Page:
The Works of Charles and Mary Lamb — Volume 6 eBook

This eBook from the Gutenberg Project consists of approximately 705 pages of information about The Works of Charles and Mary Lamb — Volume 6.

and is dedicated to Edith May Southey—­

        Edith! ten years are number’d, since the day.

Edith Southey was born in 1804.  The dedication was dated 1814.

John May was Southey’s friend and correspondent.  It was not he that had died.

“The Vesper Bell”—­“The Chapel Bell,” which was not in the Annual Anthology, but in Southey’s Poems, 1797.  Dear George would perhaps be Burnett, who was at Oxford with Southey when the verses were written.

“The compliment to the translatress.”  Southey took his Tale of Paraguay from Dobrizhoffer’s History of the Abipones, which his niece, Sara Coleridge, had translated.  Southey remarks in the poem that could Dobrizhoffer have foreseen by whom his words were to be turned into English, he would have been as pleased as when he won the ear of the Empress Queen.

“Landor’s ... allegorising.”  Landor, in the conversation between “Peter Leopold and the President du Paty,” makes President du Paty say that Cervantes had deeper purpose than the satirising of knight-errants, Don Quixote standing for the Emperor Charles V. and Sancho Panza symbolising the people.  Southey quoted the passage in the Notes to the Proem.  Lamb’s Elia essay on the “Defect of Imagination” (see Vol.  II.) amplifies this criticism of Don Quixote.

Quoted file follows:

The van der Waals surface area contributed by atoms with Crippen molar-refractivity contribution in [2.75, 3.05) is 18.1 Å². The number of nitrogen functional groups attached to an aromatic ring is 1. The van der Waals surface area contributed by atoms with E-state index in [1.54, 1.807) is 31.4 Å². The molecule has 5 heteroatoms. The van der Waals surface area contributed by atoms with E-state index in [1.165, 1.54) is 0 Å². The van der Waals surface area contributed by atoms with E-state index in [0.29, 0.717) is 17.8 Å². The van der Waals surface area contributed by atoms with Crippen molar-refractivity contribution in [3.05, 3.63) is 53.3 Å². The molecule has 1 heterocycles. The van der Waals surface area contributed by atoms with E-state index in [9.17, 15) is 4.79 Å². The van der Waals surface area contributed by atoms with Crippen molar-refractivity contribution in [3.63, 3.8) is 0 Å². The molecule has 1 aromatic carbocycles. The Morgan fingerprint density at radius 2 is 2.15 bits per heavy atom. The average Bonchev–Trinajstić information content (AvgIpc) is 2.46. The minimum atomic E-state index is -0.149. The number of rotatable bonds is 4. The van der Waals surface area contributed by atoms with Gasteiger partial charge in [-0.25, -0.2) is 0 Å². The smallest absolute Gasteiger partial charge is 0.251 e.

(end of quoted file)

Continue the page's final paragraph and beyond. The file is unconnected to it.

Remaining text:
“A one-act farce.”  This was, I imagine, “The Pawnbroker’s Daughter,” although that is in two acts.  It was not, however, acted.

George Dyer had just been married to the widow of a solicitor who lived opposite him in Clifford’s Inn.

Here should come three unimportant notes to Hone with reference to the Every-Day Book—­adding an invitation to Enfield to be shown “dainty spots.”]



[P.M.  Sept. 9, 1825.]

My dear Allsop—­We are exceedingly grieved for your loss.  When your note came, my sister went to Pall Mall, to find you, and saw Mrs. L. and was a little comforted to find Mrs. A. had returned to Enfield before the distresful event.  I am very feeble, can scarce move a pen; got home from Enfield on the Friday, and on Monday follow’g was laid up with a most violent nervous fever second this summer, have had Leeches to my Temples, have not had, nor can not get, a night’s sleep.  So you will excuse more from Yours truly, C. LAMB.

Islington, 9 Sept.

Our most kind rememb’ces to poor Mrs. Allsop.  A line to say how you both are will be most acceptable.

[Allsop’s loss was, I imagine, the death of one of his children.]



[P.M.  Sept. 24, 1825.]

My dear Allsop—­Come not near this unfortunate roof yet a while.  My disease is clearly but slowly going.  Field is an excellent attendant.  But Mary’s anxieties have overturned her.  She has her old Miss James with her, without whom I should not feel a support in the world.  We keep in separate apartments, and must weather it.  Let me know all of your healths.  Kindest love to Mrs. Allsop.  C. LAMB.

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The Works of Charles and Mary Lamb — Volume 6 from Project Gutenberg. Public domain.
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